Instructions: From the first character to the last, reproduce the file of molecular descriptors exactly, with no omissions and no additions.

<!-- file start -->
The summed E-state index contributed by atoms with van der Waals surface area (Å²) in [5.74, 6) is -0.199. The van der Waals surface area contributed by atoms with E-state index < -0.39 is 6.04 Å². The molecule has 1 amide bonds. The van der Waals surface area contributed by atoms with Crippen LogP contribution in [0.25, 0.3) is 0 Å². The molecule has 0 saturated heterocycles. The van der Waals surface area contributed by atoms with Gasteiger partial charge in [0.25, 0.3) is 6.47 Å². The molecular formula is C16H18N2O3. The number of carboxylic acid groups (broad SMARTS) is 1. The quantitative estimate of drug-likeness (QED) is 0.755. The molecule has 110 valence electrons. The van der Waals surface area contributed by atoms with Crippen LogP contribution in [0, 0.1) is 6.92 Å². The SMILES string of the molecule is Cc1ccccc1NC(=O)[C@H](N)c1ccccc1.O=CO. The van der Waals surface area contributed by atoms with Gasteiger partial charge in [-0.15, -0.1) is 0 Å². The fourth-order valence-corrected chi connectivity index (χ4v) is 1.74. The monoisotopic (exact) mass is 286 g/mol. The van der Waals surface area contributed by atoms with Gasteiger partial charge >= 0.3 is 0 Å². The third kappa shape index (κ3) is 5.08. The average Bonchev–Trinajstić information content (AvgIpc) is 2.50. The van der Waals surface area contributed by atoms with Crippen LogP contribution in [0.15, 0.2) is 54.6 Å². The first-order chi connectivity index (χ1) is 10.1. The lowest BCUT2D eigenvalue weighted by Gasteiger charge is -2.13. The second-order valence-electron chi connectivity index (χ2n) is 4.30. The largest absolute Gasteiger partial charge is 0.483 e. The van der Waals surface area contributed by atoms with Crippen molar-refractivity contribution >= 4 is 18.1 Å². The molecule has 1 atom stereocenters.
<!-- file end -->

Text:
The summed E-state index contributed by atoms with van der Waals surface area (Å²) in [5.74, 6) is -0.199. The van der Waals surface area contributed by atoms with E-state index < -0.39 is 6.04 Å². The molecule has 1 amide bonds. The van der Waals surface area contributed by atoms with Crippen LogP contribution in [0.25, 0.3) is 0 Å². The molecule has 0 saturated heterocycles. The van der Waals surface area contributed by atoms with Gasteiger partial charge in [0.25, 0.3) is 6.47 Å². The molecular formula is C16H18N2O3. The number of carboxylic acid groups (broad SMARTS) is 1. The quantitative estimate of drug-likeness (QED) is 0.755. The molecule has 110 valence electrons. The van der Waals surface area contributed by atoms with Crippen LogP contribution in [0, 0.1) is 6.92 Å². The SMILES string of the molecule is Cc1ccccc1NC(=O)[C@H](N)c1ccccc1.O=CO. The van der Waals surface area contributed by atoms with Gasteiger partial charge in [-0.15, -0.1) is 0 Å². The fourth-order valence-corrected chi connectivity index (χ4v) is 1.74. The monoisotopic (exact) mass is 286 g/mol. The van der Waals surface area contributed by atoms with Gasteiger partial charge >= 0.3 is 0 Å². The third kappa shape index (κ3) is 5.08. The average Bonchev–Trinajstić information content (AvgIpc) is 2.50. The van der Waals surface area contributed by atoms with Crippen LogP contribution in [0.15, 0.2) is 54.6 Å². The first-order chi connectivity index (χ1) is 10.1. The lowest BCUT2D eigenvalue weighted by Gasteiger charge is -2.13. The second-order valence-electron chi connectivity index (χ2n) is 4.30. The largest absolute Gasteiger partial charge is 0.483 e. The van der Waals surface area contributed by atoms with Crippen molar-refractivity contribution >= 4 is 18.1 Å². The molecule has 1 atom stereocenters.